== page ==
Hepatitis C Fatigue

Hepatitis C Fatigue

Hepatitis C can affect individuals in many different ways, and can take a toll on daily life. Despite potential differences, there is one experience that is commonly reported by those with hep C: fatigue.

To get a better understanding of the experience and impact of fatigue within the hepatitis C community, we conducted the 2018 Hepatitis C In America survey. Over 530 individuals participated in survey, which addressed topics such as diagnosis, quality of life, relationships, symptom management, and fatigue.

How common is fatigue?

According to over 40% of people who took the survey, fatigue is the hep C symptom that most affects daily life. After fatigue, the next most commonly reported life-impacting symptom was cognitive difficulties, such as “brain fog” or memory loss. Similarly, 65%* of people taking the survey said that they had a lack of energy in the past seven days.

Past data from our 2015 Hepatitis C In America survey indicated that these findings are similar for people in different age groups, and with different treatment histories. Overall, fatigue can be a serious, life-changing experience that many people with hepatitis C battle on a daily basis.

How can fatigue be managed?

For people with hepatitis C, fatigue may be hard to avoid, as it may be linked to the underlying progression or effects of the condition. Fatigue may also be associated with the psychological impacts of hepatitis C, including its impact on mental health conditions such as anxiety or depression.

Learning to manage this all-too-common and potentially unavoidable symptom can be difficult, but there are some common tips that may help. Some of these tips and tricks include:

  • Moving as much as possible: Going for a walk, doing an active chore around the house, or dancing to a favorite song may help boost energy levels.
  • Making a plan or a list: Creating a realistic plan for your day and checking-off items as you go may help you visualize and complete your goals for the day. Your motivation and drive to keep going may help give you the boost you need to make it through a sluggish afternoon.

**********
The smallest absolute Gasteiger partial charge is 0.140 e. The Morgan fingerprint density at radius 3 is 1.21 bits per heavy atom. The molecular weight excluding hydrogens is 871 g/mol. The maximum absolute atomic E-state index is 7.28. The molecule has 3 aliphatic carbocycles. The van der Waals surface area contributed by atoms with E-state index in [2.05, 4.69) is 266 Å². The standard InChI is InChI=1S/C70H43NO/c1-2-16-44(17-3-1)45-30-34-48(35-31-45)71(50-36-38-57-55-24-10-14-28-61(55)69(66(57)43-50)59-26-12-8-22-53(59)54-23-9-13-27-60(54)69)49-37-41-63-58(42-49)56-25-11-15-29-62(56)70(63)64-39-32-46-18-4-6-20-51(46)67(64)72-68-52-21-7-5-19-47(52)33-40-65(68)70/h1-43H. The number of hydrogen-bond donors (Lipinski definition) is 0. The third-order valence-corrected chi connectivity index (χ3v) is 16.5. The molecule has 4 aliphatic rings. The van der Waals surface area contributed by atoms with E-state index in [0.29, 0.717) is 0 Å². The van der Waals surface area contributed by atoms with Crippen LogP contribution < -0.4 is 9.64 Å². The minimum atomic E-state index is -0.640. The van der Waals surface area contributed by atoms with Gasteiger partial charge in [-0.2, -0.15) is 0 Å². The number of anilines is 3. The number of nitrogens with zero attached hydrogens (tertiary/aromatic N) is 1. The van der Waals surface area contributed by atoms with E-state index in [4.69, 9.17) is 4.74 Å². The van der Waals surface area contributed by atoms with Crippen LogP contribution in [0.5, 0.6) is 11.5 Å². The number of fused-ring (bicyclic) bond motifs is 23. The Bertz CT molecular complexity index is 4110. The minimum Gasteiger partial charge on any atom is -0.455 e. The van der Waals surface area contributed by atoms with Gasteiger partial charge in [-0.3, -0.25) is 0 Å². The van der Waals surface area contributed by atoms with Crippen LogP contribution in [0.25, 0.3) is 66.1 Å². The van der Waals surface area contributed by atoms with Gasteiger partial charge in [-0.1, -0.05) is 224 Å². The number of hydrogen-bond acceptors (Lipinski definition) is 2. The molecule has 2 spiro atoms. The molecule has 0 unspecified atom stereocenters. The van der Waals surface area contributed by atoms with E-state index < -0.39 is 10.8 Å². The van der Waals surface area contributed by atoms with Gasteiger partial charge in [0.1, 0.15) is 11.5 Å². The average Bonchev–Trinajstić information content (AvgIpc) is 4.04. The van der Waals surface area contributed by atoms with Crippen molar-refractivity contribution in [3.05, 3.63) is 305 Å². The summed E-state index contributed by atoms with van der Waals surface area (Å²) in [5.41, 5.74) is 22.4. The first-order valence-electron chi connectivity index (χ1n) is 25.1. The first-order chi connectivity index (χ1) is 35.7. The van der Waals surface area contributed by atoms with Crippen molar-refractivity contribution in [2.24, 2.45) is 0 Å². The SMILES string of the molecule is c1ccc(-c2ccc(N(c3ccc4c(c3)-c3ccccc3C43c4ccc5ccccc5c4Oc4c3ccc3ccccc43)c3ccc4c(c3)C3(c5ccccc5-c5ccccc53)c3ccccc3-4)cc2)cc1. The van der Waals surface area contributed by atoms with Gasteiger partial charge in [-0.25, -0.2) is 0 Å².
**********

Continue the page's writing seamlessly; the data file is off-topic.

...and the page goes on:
• Take breaks: Giving yourself the time and space to rest when you need may help you to avoid “over-doing” things, leading to more fatigue later. You know your body the best, and knowing when to push through or to sit back and take a break may be critical in keeping you going in the longer-term.
  • Participate in engaging activities: Taking part in hobbies that make you happy or bring you joy may help give you the pick-me-up that is needed to keep forging on throughout the day. Working on a jigsaw puzzle, swimming, coloring, painting, cooking, or anything else that brings you happiness may help keep your mind and body energized during times of fatigue.
  • Eating a healthy diet and drinking plenty of water: The things we eat and drink can greatly impact our mood and energy levels. Eating plenty of fruits and vegetables, and avoiding sugary sweets or unhealthy fast food as much as possible may help fuel your body to tackle whatever comes next. Staying hydrated with water as much as possible can also help boost your energy, especially when cutting back on sugary drinks such as soda or juices.
  • Practice stress relieving techniques: It’s possible that fatigue may be caused by, or related to, underlying psychological distress, such as high stress, anxiety, depression, or other common mental health issues. Taking steps to reduce stress and foster strong mental health, such as practicing yoga, mindfulness, seeing a counselor, joining a support group, exercising, and more, can all help decrease stress and potentially decrease fatigue.
  • Get good sleep: Maintaining a regular sleep schedule, turning off electronics (such as smart phones and TV’s) before bed, and practicing other positive sleep behaviors can help you get a better night’s rest and potentially help you combat fatigue.

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    *top-two box, not-cured respondents

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